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Old 02-13-2009, 04:09 PM   #1
Brad Collins
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Default IF and Anabolic Diet

I used to AD a while back and had pretty good results with it. Now that I'm IF'ing, I was wondering about combing the approaches. I usually fast for 19/5 or 20/4 each day, while switching up the times of the feeding window. I've lost some BF without being real strict on my diet.

Has anyone tried to combine these protocols? I know people combine IF and the Zone, IF and Paleo, but I haven't yet seen anything on the AD.
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Old 02-13-2009, 06:59 PM   #2
Derek Weaver
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There's a thread in this sub forum, I think started by Joe Wagespauk (sp?). Check it out.
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Old 02-13-2009, 09:56 PM   #3
Brad Collins
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Thanks, I'll look for it.
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Old 02-13-2009, 10:52 PM   #4
Donald Lee
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I've been IFing and on the Anabolic diet for the past 2 weeks. I started a food log but got lazy. For the first 5 days, I did the initiation phase, then I carb loaded on the weekend. I only did 5 days because I'm already fairly fat adapted. After the first 2-3 days, I didn't feel hungry at all. I was logging all my food on FitDay during those first 5 days. I started off eating about 2,500 calories for maintenance. I eventually started dropping off closer to 2,200 calories. It's hard to shove that many calories down while IFing and keeping carbs < 30 g. You can't even eat much nuts or avocados because of their carb content. To get in more calories, oftentimes I'd sip on some sesame oil, olive oil, and grapeseed oil.

This week I started eating anywhere from 30-70 g of carbs per day. I stopped counting and measuring, because it's a pain in the arse. My carb threshhold is probably 30 g, but it's too much of a pain keeping it that low, so I aim for about no higher than 50-60 g a day. Even fish has a half gram of carbs for every gram of protein.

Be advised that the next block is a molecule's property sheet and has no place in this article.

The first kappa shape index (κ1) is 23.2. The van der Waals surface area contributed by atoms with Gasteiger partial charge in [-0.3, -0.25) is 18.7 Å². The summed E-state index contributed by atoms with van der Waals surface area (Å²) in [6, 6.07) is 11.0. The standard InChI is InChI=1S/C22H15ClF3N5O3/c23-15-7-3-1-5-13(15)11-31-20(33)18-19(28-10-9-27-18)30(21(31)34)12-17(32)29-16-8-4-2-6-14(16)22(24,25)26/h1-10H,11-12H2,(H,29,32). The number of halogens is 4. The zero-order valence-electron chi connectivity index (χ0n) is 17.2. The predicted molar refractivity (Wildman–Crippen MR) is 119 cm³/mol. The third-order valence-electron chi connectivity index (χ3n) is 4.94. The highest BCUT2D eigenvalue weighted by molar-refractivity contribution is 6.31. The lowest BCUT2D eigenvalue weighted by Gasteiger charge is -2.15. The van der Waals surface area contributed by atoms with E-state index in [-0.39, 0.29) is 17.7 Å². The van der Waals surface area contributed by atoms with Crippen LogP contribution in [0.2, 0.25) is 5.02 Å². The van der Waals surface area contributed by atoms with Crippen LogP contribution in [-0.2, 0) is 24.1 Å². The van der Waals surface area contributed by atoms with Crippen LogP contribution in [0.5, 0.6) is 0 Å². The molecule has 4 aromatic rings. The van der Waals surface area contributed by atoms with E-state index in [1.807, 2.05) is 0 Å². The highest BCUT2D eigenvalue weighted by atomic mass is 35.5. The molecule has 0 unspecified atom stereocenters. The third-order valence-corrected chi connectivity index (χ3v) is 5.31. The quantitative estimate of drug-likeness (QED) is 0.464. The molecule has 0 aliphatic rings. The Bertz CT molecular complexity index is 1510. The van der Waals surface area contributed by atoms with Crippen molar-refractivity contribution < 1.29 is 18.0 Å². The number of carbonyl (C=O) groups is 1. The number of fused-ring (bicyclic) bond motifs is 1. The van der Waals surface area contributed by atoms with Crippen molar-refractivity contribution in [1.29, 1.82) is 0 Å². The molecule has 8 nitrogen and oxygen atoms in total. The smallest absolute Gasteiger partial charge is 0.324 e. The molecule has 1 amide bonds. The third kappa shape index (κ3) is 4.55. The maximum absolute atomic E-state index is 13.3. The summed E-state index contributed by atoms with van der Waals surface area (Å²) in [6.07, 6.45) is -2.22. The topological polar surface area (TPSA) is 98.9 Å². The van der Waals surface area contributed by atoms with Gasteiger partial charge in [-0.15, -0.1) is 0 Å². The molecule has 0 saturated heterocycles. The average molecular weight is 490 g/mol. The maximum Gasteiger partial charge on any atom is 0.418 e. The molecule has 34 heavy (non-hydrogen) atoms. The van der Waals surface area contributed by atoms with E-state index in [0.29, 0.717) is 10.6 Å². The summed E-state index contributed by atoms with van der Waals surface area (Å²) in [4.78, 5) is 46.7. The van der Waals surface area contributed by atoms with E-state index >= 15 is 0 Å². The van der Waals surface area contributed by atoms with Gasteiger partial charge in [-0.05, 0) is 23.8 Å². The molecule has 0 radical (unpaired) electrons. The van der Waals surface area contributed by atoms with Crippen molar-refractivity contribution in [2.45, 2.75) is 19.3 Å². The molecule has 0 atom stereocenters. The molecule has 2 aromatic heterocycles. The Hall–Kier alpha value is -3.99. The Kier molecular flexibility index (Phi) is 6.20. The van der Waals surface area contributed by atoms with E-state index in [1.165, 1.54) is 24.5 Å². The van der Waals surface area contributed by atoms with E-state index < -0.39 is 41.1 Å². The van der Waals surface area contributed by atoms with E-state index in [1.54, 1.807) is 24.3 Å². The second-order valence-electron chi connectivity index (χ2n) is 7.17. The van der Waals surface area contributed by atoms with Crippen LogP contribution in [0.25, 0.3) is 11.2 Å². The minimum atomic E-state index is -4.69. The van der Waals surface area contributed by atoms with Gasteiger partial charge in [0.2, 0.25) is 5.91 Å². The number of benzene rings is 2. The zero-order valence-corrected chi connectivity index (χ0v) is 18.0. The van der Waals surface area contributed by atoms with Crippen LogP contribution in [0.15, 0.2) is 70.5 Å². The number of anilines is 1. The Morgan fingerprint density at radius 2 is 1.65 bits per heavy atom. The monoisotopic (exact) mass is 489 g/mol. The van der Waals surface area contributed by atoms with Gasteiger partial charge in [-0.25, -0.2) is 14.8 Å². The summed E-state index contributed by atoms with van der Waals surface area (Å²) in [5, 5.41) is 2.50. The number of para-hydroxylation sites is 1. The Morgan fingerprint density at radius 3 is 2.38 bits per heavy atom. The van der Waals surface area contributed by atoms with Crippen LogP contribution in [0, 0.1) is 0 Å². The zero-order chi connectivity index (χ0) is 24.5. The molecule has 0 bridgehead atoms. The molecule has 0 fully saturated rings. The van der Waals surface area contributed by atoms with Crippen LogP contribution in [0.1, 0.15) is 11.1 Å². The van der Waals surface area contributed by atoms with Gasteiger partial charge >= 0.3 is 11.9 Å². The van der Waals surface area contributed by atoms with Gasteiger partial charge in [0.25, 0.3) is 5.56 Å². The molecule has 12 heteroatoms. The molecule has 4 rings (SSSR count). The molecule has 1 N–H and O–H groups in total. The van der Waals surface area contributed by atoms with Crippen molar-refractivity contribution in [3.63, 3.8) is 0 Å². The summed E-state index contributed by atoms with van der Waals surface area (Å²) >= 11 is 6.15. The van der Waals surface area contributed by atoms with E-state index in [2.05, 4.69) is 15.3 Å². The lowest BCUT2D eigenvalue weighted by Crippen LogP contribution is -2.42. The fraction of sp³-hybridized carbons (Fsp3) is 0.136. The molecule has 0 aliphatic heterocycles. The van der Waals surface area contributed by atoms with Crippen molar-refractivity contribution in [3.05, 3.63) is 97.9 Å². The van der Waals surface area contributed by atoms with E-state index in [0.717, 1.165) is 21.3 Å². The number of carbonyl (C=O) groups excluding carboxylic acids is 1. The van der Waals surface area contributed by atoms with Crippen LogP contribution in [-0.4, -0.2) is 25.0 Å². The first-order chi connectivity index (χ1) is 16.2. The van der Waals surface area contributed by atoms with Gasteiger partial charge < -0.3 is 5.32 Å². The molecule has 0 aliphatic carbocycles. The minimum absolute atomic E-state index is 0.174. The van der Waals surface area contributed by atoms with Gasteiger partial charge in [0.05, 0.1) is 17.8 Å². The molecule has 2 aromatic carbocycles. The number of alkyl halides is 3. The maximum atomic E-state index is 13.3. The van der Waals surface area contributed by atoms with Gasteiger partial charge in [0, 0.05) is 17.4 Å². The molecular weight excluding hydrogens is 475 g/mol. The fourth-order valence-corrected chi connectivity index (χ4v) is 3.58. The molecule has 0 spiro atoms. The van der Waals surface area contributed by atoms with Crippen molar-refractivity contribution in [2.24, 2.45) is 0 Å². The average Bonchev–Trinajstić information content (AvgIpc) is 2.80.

I've been IFing for a long time now, so I don't have any idea what effect combining it with the Anabolic Diet has. Last summer I was eating in this manner as well, but I probably ate closer to 100 - 150 g of carbs per day and I never did the initiation phase as I had not read the book at the time.

I've been monitoring my weight and body fat percentage:

1-30-9 140 lbs, 17.3% bodyfat

2-3-09 138 lbs, 16.6% bodyfat

2-4-09 137.6, 16.8% bodyfat

2-5-09 137.2, 16.6% bodyfat

weekend carb load

2-8-09 139.4, 16.4% bodyfat

2-10-09 139.2, 16.8% bodyfat

2-12-09 137.2, 16.2% bodyfat

2-13-09 138, 15.8% bodyfat

I was initially going to go through a mass gaining phase with this diet, but I have decided against it for now. I'm just eating as much as I feel like eating.
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Old 02-13-2009, 11:49 PM   #5
Brad Collins
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Cool, thanks for the input.
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Old 02-16-2009, 11:58 AM   #6
Liam Dougherty Springer
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In my experience there have been some down sides to going to extreem on the IF or AD when combineing the two including agitation and fat gain/ muscle loss....

I believe it is do to glycogen depletion and long fasts not being a very synergistic couple....